In her book, Tough Transitions: Navigating Your Way through Difficult Times, Elizabeth Harper Neeld writes that when our old assumptive world has been shattered by significant loss, it takes time to build a new one, and we must allow ourselves the time and space we'll need for Reviewing:

We have to find new purpose and meaning where the old has been destroyed. We have to examine and reflect on what we now believe, what we now know. We have to establish new patterns. Make new habits. Think new thoughts. In this interim between the shattering of an assumptive world and the building of a new one, we often experience deep sorrow, sadness, sometimes even depression. Often we feel we have lost our identity. We may feel consumed with anger or guilt. We may wonder if anything is ever going to be worthwhile again. Or we may just feel devastatingly tired (p. 49).

What are some helpful strategies for navigating this neutral zone? Bridges recommends the following:

•Find a regular time and place to be alone – "a genuine sort of aloneness in which inner signals can make themselves heard."

•Begin a log of neutral zone experiences – Pick a day and describe your mood, what happened that day, what you thought about or puzzled over, what decisions you wish you could have made, what dreams you remember having.

•Write an autobiography – Reminiscing helps you make sense of the past and suggests possibilities for the future.

•Discover what you really want – Use this time to think about and identify what you really want out of your life.

•Take a neutral zone retreat – Take some time away to go on your own version of a passage journey. Spend a few days alone, in as simple and quiet a setting as possible, during which you reflect consciously on the transition process in your own life just now.

In a similar vein, Elizabeth Harper Neeld suggests that we use what she calls Reviewing Time to pause and examine: "to take a second look. To reconsider, rethink, and reflect on how this tough transition is affecting our lives. To ask, 'What do I need to see? What reassessment can I make? What might I do differently?'" She encourages the use of creative activities such as the expressive arts, writing, prayer, meditation, listening to music; and imagining possibility: exploring, making lists, learning just to be (mindfulness), and practicing active waiting (paying attention). Elizabeth's Web site contains a number of readings and practical suggestions, including "things that help when life gets tough" and "things that have brought Elizabeth joy."

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Okay, well all that is well and good but I have to laugh out loud at the "scheduling alone time"...alone is all I seem to have! :blush:

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Not to keep going over this topic but what keeps me frustrated is what do you do if you HAVE to keep up with your work (I have to earn money), you have to cut your grass (no one else is coming to do it), you have to take care of your pets (again, no one else cares for mine and Larry's dogs) and so on. So what do you do when your body says ENOUGH IS ENOUGH! I probably haven't taken a day off to contemplate my life for the last two years, I've been trying to hold on. I don't think I have that luxury.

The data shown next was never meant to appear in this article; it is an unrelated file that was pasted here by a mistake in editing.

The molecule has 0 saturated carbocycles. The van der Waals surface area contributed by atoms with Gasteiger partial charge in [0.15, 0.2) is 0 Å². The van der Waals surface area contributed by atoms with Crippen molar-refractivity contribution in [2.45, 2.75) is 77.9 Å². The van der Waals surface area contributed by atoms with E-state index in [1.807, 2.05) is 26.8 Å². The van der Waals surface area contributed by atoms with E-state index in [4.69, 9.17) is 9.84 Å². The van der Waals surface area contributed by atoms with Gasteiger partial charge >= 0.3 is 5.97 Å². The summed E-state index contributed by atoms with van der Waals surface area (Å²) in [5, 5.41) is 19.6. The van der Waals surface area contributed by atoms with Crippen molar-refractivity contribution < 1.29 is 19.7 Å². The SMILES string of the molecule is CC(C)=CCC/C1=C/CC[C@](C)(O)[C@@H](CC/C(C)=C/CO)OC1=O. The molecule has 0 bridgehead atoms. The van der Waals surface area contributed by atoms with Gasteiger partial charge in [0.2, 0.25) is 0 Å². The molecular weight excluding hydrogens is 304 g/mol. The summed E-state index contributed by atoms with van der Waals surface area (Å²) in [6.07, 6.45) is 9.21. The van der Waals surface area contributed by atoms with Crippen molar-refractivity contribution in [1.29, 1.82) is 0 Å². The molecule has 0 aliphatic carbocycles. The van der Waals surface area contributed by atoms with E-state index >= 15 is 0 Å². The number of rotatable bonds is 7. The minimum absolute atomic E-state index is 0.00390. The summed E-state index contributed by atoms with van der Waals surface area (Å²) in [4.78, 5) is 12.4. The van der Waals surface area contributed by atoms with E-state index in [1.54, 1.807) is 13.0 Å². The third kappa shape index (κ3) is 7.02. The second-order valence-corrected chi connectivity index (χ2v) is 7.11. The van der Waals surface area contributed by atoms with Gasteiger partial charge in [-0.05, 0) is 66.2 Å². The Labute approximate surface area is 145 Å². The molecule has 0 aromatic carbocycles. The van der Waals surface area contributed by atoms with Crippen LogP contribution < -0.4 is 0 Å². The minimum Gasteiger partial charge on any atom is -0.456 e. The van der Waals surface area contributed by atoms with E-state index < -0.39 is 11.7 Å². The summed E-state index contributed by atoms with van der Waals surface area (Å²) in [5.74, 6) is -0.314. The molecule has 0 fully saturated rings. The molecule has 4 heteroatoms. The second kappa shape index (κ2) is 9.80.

Marty, thanks for the great info. It describes the way I feel, one foot in my previous life and the other foot in a world I don't understand.

And today marks 2 years and 5 months since my life forever changed. Remmebering Larry with all my love. Deborah

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Gosh, how many times I been told I look like a train wreck, personally, I mowed my lawn every week and kept a beard for a day or two, easy hiding in the facade of the home we live in, out there, we seem "OK" but remembering to eat, getting enough sleep, seems difficult. I have exhausted myself pretty much to the point of no return, if I don't do it all today, then its not at all, isn't that where our spouses would tell us to time out? Please turn off the autopilot, this rides making me sick, just once I'd like to hear silence and the whisper of our loved one saying, "I still love you too"


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I DO have to do everything and it shows! My yard is a mess, I don't have money to hire someone, and try as I might, I never can keep up with the dusting...add 2 1/2 - 3 hours a day for commuting on top of my full time work, and I don't have much time. Plus I have work on the side that I do (card-making/selling) to help pay for groceries and gas that I can't afford on my salary with the current inflation level, and there goes another two hours a day. My "thinking time" is when I'm driving and sometimes I think I'd be better off without it! Of course, there are the wee hours of the night too when you can't shut your brain off...guess that's another reason I'm on medication.